Against the backdrop of the Responsibility to Protect (R2P) policy – an instrument with which the UN seeks to protect vulnerable civilians from gross violations of human…
Against the backdrop of the Responsibility to Protect (R2P) policy – an instrument with which the UN seeks to protect vulnerable civilians from gross violations of human rights – this study examines the application of R2P in the Libyan intervention and the various efforts to replicate similar claim to intervene in Syria. While proposing that the roles of Brazil, Russia, India, China and South Africa (BRICS) is increasingly influential to the success of an intervention, this study asks the question: what are the general conditions for success of R2P application in Libya and Syria during the period 2011-2014?
In its examination of the policy and scholarly works that have informed, justified and evaluated the processes and outcomes of the principles of R2P policy, this paper used relevant search terms for conditions for success of humanitarian military intervention (COSI). Specific keywords such as R2P, BRICS and humanitarian intervention are scrutinised for relevance to the research question. Documents that failed to satisfy the criteria of research quality were excluded, whereas the key problems and findings identified in each studied document were tabulated into inclusion and exclusion.
Despite the role of BRICS in the Libyan and Syrian interventions, existing literature failed to explicitly make this connection, although much of the literature agreed on a number of general conditions for success. This paper problematise the relationship between success and BRICS role. One of the reasons for this is the emerging nature of the literature that is beginning to appreciate the plausibility that the BRICS influences the success of an intervention.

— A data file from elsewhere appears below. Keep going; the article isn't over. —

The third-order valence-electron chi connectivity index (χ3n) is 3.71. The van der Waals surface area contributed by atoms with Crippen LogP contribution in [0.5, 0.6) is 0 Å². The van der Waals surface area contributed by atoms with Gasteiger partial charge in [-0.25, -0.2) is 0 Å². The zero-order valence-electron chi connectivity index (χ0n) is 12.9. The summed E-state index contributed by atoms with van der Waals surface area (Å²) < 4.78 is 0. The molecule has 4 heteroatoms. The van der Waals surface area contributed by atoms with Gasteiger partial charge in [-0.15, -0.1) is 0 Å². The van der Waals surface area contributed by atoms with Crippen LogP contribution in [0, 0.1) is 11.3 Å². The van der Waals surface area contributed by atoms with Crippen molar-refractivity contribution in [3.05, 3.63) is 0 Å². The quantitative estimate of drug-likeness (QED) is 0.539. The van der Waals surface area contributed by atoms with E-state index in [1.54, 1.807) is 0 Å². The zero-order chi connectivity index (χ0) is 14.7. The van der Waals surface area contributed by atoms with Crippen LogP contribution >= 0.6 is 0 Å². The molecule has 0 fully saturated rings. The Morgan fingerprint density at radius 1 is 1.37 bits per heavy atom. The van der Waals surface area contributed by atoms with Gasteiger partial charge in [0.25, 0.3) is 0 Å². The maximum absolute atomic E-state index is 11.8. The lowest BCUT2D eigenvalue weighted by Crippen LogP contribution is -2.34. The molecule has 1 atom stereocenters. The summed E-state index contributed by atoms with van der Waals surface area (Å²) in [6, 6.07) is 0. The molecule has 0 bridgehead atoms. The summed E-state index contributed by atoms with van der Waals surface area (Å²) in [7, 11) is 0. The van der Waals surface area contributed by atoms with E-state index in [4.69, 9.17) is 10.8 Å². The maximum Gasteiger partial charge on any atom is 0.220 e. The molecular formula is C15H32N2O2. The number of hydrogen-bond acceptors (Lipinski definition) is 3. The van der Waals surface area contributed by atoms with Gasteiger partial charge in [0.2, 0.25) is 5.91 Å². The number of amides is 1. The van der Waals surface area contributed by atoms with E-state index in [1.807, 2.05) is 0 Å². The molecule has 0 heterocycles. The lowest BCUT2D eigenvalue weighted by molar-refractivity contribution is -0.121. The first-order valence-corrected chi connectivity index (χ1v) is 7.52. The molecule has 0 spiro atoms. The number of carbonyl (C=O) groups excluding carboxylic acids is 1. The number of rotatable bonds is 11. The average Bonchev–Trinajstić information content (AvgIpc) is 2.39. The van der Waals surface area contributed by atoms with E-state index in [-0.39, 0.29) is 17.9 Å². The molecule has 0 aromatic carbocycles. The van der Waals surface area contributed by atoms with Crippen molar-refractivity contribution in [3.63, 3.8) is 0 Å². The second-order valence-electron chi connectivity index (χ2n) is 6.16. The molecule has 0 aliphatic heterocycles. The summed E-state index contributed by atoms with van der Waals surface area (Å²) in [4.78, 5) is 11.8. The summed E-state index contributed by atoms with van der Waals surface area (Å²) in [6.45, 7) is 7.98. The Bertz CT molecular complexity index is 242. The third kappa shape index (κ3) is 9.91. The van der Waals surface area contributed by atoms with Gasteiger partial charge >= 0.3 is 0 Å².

This piece synthesises studies that focus on COSI with preference for works that engaged this study’s case countries. Much rich data which even until now are always in need of close examination emerged during data collection, making it useful to craft a third part for BRICS-focused literature that has informed the R2P debate.
This chapter examines the role of stress and emotional well-being as critical antecedents of important outcomes in the military context. In it, we provide a framework for…
This chapter examines the role of stress and emotional well-being as critical antecedents of important outcomes in the military context. In it, we provide a framework for understanding the sources of stress among military personnel. Using this model, we review the risk factors associated with combat and deployment cycles in addition to protective factors, such as personality characteristics and social support, which mitigate the effects of stress on emotional well-being and performance. Finally, we evaluate efforts by military organizations to enhance the emotional well-being of service members through training programs designed to build resiliency.
The relations between the Latin American states and their armed forces have been a special one at all times. In this region the military played and still plays a major…
The relations between the Latin American states and their armed forces have been a special one at all times. In this region the military played and still plays a major political role. But the political role of the military has changed several times during the last century. These changes were forced by social movements, new patterns of thought, the USA or the Cuban Revolution. During the years, the military had different self-perceptions, which caused in a lot of interventions and military dictatorships. Today, it seems that democracy is well accepted throughout Latin America, but the military still has possibilities of influence.
In this paper we will focus on the perceptions of the relations between civil society and the armed forces in Turkey. This is a bundle of complex relationships and it has…